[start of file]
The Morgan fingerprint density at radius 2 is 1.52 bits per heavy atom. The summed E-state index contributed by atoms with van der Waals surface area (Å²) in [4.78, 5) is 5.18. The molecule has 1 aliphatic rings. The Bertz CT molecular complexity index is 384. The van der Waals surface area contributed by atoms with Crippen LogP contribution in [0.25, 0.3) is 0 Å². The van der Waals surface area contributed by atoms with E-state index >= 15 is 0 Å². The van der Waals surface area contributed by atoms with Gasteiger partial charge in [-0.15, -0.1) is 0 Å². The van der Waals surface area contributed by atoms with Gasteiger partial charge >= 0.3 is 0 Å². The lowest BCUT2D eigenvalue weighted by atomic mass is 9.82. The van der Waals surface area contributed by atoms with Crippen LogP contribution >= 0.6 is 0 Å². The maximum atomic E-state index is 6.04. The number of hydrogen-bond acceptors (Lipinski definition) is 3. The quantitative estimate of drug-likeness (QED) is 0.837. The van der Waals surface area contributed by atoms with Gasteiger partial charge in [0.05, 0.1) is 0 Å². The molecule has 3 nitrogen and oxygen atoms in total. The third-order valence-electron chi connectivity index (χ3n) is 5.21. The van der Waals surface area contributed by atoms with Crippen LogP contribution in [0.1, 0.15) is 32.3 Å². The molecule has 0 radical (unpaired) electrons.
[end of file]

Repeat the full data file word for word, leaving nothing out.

The Morgan fingerprint density at radius 2 is 1.52 bits per heavy atom. The summed E-state index contributed by atoms with van der Waals surface area (Å²) in [4.78, 5) is 5.18. The molecule has 1 aliphatic rings. The Bertz CT molecular complexity index is 384. The van der Waals surface area contributed by atoms with Crippen LogP contribution in [0.25, 0.3) is 0 Å². The van der Waals surface area contributed by atoms with E-state index >= 15 is 0 Å². The van der Waals surface area contributed by atoms with Gasteiger partial charge in [-0.15, -0.1) is 0 Å². The van der Waals surface area contributed by atoms with Gasteiger partial charge >= 0.3 is 0 Å². The lowest BCUT2D eigenvalue weighted by atomic mass is 9.82. The van der Waals surface area contributed by atoms with Crippen LogP contribution >= 0.6 is 0 Å². The maximum atomic E-state index is 6.04. The number of hydrogen-bond acceptors (Lipinski definition) is 3. The quantitative estimate of drug-likeness (QED) is 0.837. The van der Waals surface area contributed by atoms with Gasteiger partial charge in [0.05, 0.1) is 0 Å². The molecule has 3 nitrogen and oxygen atoms in total. The third-order valence-electron chi connectivity index (χ3n) is 5.21. The van der Waals surface area contributed by atoms with Crippen LogP contribution in [0.1, 0.15) is 32.3 Å². The molecule has 0 radical (unpaired) electrons.